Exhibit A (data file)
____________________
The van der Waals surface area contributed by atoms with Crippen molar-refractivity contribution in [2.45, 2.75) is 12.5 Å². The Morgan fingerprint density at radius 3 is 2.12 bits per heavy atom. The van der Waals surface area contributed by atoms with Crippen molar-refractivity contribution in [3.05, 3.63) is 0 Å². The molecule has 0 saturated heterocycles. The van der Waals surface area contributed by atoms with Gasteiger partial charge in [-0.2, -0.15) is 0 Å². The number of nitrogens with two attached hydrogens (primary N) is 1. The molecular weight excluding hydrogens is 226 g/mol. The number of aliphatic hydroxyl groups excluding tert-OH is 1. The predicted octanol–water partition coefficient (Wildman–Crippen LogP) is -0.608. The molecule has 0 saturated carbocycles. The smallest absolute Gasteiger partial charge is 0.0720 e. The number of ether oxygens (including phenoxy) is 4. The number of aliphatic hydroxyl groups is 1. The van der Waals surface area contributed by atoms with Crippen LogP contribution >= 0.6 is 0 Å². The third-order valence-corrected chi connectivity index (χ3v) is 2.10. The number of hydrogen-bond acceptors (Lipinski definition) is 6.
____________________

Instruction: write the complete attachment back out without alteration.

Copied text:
The van der Waals surface area contributed by atoms with Crippen molar-refractivity contribution in [2.45, 2.75) is 12.5 Å². The Morgan fingerprint density at radius 3 is 2.12 bits per heavy atom. The van der Waals surface area contributed by atoms with Crippen molar-refractivity contribution in [3.05, 3.63) is 0 Å². The molecule has 0 saturated heterocycles. The van der Waals surface area contributed by atoms with Gasteiger partial charge in [-0.2, -0.15) is 0 Å². The number of nitrogens with two attached hydrogens (primary N) is 1. The molecular weight excluding hydrogens is 226 g/mol. The number of aliphatic hydroxyl groups excluding tert-OH is 1. The predicted octanol–water partition coefficient (Wildman–Crippen LogP) is -0.608. The molecule has 0 saturated carbocycles. The smallest absolute Gasteiger partial charge is 0.0720 e. The number of ether oxygens (including phenoxy) is 4. The number of aliphatic hydroxyl groups is 1. The van der Waals surface area contributed by atoms with Crippen LogP contribution >= 0.6 is 0 Å². The third-order valence-corrected chi connectivity index (χ3v) is 2.10. The number of hydrogen-bond acceptors (Lipinski definition) is 6.